May 2005
Volume 46, Issue 13
Free
ARVO Annual Meeting Abstract  |   May 2005
Laser Capture Microdissection–Proteomics Analysis of Changes in the Lens Membrane Proteome During Fiber Cell Maturation
Author Affiliations & Notes
  • K.L. Schey
    Pharmacology, Med Univ of South Carolina, Charleston, SC
  • J. Han
    Pharmacology, Med Univ of South Carolina, Charleston, SC
  • Footnotes
    Commercial Relationships  K.L. Schey, None; J. Han, None.
  • Footnotes
    Support  NIH EY–13462 and NIH R24 EY–14793
Investigative Ophthalmology & Visual Science May 2005, Vol.46, 1867. doi:
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      K.L. Schey, J. Han; Laser Capture Microdissection–Proteomics Analysis of Changes in the Lens Membrane Proteome During Fiber Cell Maturation . Invest. Ophthalmol. Vis. Sci. 2005;46(13):1867.

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      © ARVO (1962-2015); The Authors (2016-present)

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Abstract

Abstract: : Purpose: to examine changes in the lens membrane proteome during fiber cell maturation. Methods: Laser capture microdissection (LCM) from 12–14 µm thick bovine and human lens sections was used to capture lens tissue containing fiber cells of different ages and corresponding to specific lens regions. After buffer washes and stripping of membranes by urea and NaOH washes, membrane proteins were subjected to tryptic digestion. Both MALDI tandem mass spectrometry and HPLC–MS/MS were used to identify changes in membrane protein expression and modification. Data analysis by Mascot and Sequest were carried out for protein identification. Results: Approximately 2 min. LCM capture time was required for successful MALDI–MS/MS analysis and 1 hour capture time for LC–MS/MS analysis. Over 30 proteins were identified in a single LCM–MS experiment by LC–MS/MS. Changes in protein and protein modification between equatorial and nuclear regions include oxidation, phosphorylation and truncation on membrane or membrane–associated proteins, especially on the lens integral membrane protein ––– aquaporin 0. Conclusions: LCM–mass spectrometry analysis provides a powerful approach to examine changes in lens membrane proteome during fiber cell maturation. This approach will generate new information on the regulation of fiber cell differentiation and maintenance of fiber cell homeostasis via the membrane proteome.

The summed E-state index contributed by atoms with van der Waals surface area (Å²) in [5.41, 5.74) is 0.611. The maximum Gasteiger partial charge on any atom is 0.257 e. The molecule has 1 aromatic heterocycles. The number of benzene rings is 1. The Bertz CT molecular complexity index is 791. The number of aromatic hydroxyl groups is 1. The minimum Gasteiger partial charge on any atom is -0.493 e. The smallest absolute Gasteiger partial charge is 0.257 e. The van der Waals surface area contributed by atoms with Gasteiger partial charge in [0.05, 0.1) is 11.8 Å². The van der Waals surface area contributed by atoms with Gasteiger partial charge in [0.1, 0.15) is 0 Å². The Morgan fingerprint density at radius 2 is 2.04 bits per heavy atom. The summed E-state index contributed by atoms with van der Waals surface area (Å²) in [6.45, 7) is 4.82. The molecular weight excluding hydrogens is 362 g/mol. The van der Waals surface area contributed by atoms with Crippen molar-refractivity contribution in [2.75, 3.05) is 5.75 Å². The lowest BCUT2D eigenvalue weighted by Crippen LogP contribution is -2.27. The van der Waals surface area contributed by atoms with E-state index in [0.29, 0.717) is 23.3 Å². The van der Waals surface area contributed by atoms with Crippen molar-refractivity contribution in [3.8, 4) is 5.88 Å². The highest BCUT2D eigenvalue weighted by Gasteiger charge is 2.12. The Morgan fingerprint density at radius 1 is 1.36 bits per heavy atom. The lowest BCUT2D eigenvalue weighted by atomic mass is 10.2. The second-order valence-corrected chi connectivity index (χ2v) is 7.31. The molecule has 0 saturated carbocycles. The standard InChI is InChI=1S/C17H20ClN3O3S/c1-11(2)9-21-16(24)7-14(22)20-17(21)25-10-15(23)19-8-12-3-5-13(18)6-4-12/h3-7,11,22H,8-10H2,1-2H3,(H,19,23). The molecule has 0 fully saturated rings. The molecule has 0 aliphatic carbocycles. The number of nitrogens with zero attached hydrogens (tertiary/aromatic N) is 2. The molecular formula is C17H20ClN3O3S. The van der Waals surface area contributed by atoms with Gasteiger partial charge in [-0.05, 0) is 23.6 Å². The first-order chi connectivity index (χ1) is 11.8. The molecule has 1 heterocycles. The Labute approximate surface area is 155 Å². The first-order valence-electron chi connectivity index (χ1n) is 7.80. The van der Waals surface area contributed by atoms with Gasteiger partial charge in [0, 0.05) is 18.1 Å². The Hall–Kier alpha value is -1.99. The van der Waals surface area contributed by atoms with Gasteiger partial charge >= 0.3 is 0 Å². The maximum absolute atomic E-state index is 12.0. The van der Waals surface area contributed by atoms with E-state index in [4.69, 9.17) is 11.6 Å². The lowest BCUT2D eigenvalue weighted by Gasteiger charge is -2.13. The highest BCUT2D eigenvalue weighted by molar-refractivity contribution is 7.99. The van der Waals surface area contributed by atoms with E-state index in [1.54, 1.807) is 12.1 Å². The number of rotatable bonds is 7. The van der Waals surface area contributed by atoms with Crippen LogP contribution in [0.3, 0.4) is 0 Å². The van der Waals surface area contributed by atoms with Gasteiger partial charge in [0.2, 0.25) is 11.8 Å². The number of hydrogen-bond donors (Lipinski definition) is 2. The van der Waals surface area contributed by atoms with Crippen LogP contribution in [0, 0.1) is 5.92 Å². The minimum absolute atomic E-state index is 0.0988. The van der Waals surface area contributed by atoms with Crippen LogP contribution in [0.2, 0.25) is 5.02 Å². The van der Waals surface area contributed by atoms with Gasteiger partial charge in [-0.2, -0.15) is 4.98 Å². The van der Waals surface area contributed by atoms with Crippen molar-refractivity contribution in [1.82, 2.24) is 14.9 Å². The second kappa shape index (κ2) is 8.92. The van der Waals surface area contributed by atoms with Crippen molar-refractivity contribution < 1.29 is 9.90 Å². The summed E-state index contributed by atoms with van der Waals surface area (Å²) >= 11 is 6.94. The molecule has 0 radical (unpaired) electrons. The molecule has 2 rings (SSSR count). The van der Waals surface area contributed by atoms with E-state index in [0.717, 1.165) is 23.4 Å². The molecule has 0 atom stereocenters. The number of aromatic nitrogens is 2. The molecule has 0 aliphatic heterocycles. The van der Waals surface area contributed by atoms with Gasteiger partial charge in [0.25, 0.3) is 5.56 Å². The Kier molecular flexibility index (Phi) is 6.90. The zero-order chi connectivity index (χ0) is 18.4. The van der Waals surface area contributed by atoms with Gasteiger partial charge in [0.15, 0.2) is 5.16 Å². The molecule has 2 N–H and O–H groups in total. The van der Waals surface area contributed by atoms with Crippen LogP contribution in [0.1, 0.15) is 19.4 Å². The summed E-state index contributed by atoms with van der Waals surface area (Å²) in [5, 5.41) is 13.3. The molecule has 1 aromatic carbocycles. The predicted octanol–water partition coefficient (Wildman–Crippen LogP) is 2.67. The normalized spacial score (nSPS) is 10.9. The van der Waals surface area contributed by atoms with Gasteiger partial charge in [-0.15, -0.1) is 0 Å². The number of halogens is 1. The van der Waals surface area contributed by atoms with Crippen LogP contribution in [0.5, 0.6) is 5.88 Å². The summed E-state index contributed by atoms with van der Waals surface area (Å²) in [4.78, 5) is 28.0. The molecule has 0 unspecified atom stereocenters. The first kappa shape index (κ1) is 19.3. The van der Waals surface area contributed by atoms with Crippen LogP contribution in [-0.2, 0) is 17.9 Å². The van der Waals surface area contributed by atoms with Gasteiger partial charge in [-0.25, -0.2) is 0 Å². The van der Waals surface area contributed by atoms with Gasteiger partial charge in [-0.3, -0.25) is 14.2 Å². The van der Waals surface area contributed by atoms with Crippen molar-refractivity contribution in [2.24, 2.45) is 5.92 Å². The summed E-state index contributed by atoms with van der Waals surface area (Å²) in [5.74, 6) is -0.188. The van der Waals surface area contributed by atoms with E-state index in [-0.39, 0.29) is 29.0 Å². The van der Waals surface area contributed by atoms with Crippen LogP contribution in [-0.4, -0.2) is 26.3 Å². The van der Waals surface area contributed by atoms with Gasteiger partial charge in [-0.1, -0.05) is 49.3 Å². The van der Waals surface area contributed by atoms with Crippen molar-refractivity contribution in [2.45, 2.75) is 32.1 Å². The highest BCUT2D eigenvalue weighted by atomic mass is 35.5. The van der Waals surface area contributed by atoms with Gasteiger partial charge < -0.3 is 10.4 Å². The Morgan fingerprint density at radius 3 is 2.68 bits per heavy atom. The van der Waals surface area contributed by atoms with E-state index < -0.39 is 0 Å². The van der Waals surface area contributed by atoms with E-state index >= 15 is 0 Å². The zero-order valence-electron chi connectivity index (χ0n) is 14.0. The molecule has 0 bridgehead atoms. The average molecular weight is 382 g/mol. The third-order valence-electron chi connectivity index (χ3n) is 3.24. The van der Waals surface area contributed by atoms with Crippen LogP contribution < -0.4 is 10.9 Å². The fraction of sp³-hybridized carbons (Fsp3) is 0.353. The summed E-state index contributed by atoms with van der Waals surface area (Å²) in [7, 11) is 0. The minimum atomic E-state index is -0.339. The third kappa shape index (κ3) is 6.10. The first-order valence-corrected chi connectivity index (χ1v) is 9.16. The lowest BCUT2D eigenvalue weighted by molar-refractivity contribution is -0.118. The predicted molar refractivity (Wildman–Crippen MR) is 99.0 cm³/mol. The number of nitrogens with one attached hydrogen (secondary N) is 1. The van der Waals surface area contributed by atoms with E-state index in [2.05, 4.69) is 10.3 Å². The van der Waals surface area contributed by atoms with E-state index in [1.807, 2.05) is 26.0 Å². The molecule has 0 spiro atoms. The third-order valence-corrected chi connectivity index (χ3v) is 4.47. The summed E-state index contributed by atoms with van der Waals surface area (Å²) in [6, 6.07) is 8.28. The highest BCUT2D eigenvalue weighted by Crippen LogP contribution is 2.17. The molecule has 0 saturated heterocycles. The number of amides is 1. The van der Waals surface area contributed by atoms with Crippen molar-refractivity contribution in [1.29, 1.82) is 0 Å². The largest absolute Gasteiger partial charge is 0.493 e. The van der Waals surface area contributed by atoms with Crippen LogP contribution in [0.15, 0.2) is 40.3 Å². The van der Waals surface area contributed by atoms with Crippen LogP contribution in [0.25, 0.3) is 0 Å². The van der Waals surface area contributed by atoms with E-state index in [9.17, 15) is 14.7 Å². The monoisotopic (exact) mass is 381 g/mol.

Keywords: proteomics • protein modifications-post translational • protein purification and characterization 
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